DAYTON, Ohio (WDTN) — Local doctors are seeing an uptick in a highly contagious respiratory illness once thought eradicated or at least contained: pertussis, also known as “whooping cough.”

There have been 27 reported cases in Montgomery County in 2023 already, more than double the reported cases in all of 2022.

Doctors say that during this time of the year, children and adults simply have fewer opportunities to get outside, and when we’re in close quarters like the office or a classroom, sickness can spread much more rapidly.

Dr. Kendal Ayers, the Emergency Department Medical Director at Mercy Health, says if your child is developing pertussis, they may have congestion, runny nose and a fever. In about seven days, that develops into a worsening cough.

“Especially in younger children,” said Dr. Ayers. “They will get coughing to the point of them vomiting with the coughing fit. That’s one of the things that really kind of throws a red flag up for us.”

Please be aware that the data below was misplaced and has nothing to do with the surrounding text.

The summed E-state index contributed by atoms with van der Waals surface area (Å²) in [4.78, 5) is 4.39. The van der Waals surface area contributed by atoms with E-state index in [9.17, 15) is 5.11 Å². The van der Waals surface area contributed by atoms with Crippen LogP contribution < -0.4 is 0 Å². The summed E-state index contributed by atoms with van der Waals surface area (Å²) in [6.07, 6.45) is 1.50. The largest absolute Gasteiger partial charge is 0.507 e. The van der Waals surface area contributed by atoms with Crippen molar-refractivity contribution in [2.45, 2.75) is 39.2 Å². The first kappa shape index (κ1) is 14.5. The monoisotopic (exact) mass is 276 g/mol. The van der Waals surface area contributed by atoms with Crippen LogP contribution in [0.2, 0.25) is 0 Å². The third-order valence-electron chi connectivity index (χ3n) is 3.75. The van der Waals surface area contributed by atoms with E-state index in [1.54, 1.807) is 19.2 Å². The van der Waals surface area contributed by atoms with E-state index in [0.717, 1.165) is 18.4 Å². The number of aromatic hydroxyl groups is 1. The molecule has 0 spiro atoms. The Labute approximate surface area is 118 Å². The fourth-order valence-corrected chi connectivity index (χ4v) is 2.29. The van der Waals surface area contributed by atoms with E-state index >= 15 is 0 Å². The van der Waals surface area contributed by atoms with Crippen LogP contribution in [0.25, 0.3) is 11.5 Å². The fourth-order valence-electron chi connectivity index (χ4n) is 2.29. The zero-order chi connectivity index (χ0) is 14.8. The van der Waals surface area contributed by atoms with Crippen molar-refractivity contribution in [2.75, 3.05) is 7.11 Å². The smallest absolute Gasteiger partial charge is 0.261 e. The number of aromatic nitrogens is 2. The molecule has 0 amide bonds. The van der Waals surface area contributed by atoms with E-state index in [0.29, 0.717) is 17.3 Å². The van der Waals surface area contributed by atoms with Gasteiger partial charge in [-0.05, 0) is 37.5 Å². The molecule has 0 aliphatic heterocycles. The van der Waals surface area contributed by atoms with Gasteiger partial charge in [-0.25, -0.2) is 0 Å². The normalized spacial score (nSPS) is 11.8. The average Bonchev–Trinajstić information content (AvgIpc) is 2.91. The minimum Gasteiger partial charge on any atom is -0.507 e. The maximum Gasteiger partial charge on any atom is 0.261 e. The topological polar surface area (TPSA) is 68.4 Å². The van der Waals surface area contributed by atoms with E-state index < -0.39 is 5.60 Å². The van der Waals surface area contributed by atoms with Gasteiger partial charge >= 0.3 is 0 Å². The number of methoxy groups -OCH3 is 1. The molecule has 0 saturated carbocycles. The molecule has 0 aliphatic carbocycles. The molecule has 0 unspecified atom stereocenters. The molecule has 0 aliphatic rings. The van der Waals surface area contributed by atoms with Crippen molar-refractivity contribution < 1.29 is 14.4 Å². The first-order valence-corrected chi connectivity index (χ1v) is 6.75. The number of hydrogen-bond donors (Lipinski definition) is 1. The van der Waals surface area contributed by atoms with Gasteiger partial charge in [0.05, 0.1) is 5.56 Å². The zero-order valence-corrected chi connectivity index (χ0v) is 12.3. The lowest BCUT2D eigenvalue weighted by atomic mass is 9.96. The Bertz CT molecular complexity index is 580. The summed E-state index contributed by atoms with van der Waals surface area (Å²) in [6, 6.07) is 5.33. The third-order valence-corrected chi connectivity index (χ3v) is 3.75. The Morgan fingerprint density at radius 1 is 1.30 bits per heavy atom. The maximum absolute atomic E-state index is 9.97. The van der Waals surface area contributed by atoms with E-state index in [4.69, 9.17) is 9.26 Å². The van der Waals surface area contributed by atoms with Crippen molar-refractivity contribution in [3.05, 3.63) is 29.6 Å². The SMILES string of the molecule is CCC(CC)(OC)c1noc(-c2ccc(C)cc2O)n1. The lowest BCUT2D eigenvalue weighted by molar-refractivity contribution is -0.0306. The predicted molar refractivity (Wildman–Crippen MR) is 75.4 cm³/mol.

Ayers says not having an updated Tdap vaccination poses a big risk to children whose lungs are not strong enough to fight back against highly contagious respiratory illnesses.

“And children under 12 months, it can be fatal,” said Ayers. “There are more fatalities in that age group than any other age group just because of how it affects the lungs.”

She recommends that parents with newborns re-evaluate their vaccination history, along with everyone else in the home.

Dr. Nancy Pook, head of Emergency Services at Kettering Health, stresses that being vaccinated can not only help protect young children, but also older kids and adults. She says that when vaccinated people older than 6 get sick, they’re likely to experience less severe symptoms.

“Remember that vaccines don’t necessarily prevent oral illness,” says Dr. Pook, “but it can take it from wild disease to a mild disease. That’s important.”

Dan Suffoletto, with Public Health Dayton & Montgomery County, says people should do their part to stop sickness from spreading through local communities.

“It’s very important no matter what the sickness is when you’re sick to stay home and stay away from other people,” says Suffoletto, “because it’s that gathering with other people, being close to people that helps spread those diseases.”

If your child is showing symptoms of what you believe is whooping cough, they can be tested at a local healthcare provider with a simple nasal swab.